Author: Syedur Rahman
16 September 2020
5 min read
Syedur Rahman of Rahman Ravelli assesses the benefits of civil remedies available to help locate and recover cryptoassets when they have been misappropriated by a hack, fraud or other criminal wrongdoing.
As with any other asset, cryptoassets can be stolen.
To take an example of such theft, Ethereum Classic suffered three 51% attacks in August 2020. These attacks resulted in millions of dollars' worth of its cryptocurrency - an asset referred to as ETC - being double spent. In another attack, the perpetrator moved more than 807,000 ETC from an unspecified crypto exchange to several wallets, including their own wallet address, via private transactions.
At this point, it is appropriate to explain some key terms:
While such terms may be bewildering to those unfamiliar with the intricacies of cryptoassets, it is important to remember that when such assets are stolen they can be regained. But speed is often a vital consideration in relation to cryptoasset recovery, as perpetrators of the wrongdoing are likely to move the assets quickly.
With criminal investigations and the law enforcement process often proving very slow and attacks of this nature evidently becoming more commonplace, it is worth anyone who has lost such assets considering the civil remedies available to them. Such remedies are often more efficient and effective at identifying and seizing back assets than relying on law enforcement agencies.
The civil courts have a wide range of remedies at their disposal to deal with the recovery of assets.
There is a popular myth that cryptocurrency is entirely anonymous and that victims cannot recover their money once it has been taken because the person committing the fraud or the hack is unknown. In fact, cryptoassets are pseudonymous – people will be operating under false names. But various ID addresses can be de-anonymised because owners are normally registered on the blockchain, such as with Ethereum Classic, or with exchanges. It is possible to link that registration to an identity.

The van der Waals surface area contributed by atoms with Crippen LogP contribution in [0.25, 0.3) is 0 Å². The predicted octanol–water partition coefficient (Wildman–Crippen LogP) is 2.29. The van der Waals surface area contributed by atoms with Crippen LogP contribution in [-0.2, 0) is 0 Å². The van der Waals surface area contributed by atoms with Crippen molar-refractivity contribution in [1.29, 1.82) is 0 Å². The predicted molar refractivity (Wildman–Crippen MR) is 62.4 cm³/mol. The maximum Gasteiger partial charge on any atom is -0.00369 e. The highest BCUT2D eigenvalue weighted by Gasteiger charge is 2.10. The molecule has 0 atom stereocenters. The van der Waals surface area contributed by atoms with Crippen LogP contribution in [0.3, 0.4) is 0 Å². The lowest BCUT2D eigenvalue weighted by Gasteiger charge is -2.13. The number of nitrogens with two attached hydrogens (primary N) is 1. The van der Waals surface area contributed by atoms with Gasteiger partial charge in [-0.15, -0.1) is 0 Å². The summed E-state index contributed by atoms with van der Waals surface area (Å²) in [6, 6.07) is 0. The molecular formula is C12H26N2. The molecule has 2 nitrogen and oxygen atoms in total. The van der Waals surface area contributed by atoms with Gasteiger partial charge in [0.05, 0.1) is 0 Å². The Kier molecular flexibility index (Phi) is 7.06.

An application for a Norwich Pharmacal order or a Bankers Trust order can, therefore, be made in the High Court to order an exchange to produce information to assist in the identification of the perpetrators. At the same time, freezing injunctions can be granted to order the exchange to retain the cryptoassets.
Cryptocurrencies do not fall within the traditional definitions of personal property according to English law, being neither ‘choses in possession’ (as virtual and intangible goods) nor ‘choses in action’ (embodying any right capable of being enforced).
However, on 18 November 2019, the UK’s Taskforce’s Legal Statement concluded that cryptoassets are to be treated, in principle, as property from a legal standpoint by aligning with the indicia of property, as established by Lord Wilberforce’s four principles of property in National Provincial Bank v Ainsworth: being definable, identifiable by third parties, capable by their nature of assumption by third parties, and having some degree of permanence. Ultimately, the Legal Statement classified cryptoassets as being “another, third, kind of property”.
This interpretation, while not a statement of law, was considered by Bryan J in the cyber fraud case of AA v Persons Unknown, which sets out the relevant legal test for interim injunctions in relation to cryptoassets.
This case involved a Canadian insurance company (the company) that had its system hacked and malware installed. The company received a demand for payment of Bitcoin, in exchange for the decryption tool, and an address was provided to where payment could be made. The company contacted its own insurer (the insurer), which instructed an agent to deal with the wrongdoers. The agent negotiated the ransom payment down. An amount of Bitcoin was then transferred to the wrongdoers and the decryption tool was provided.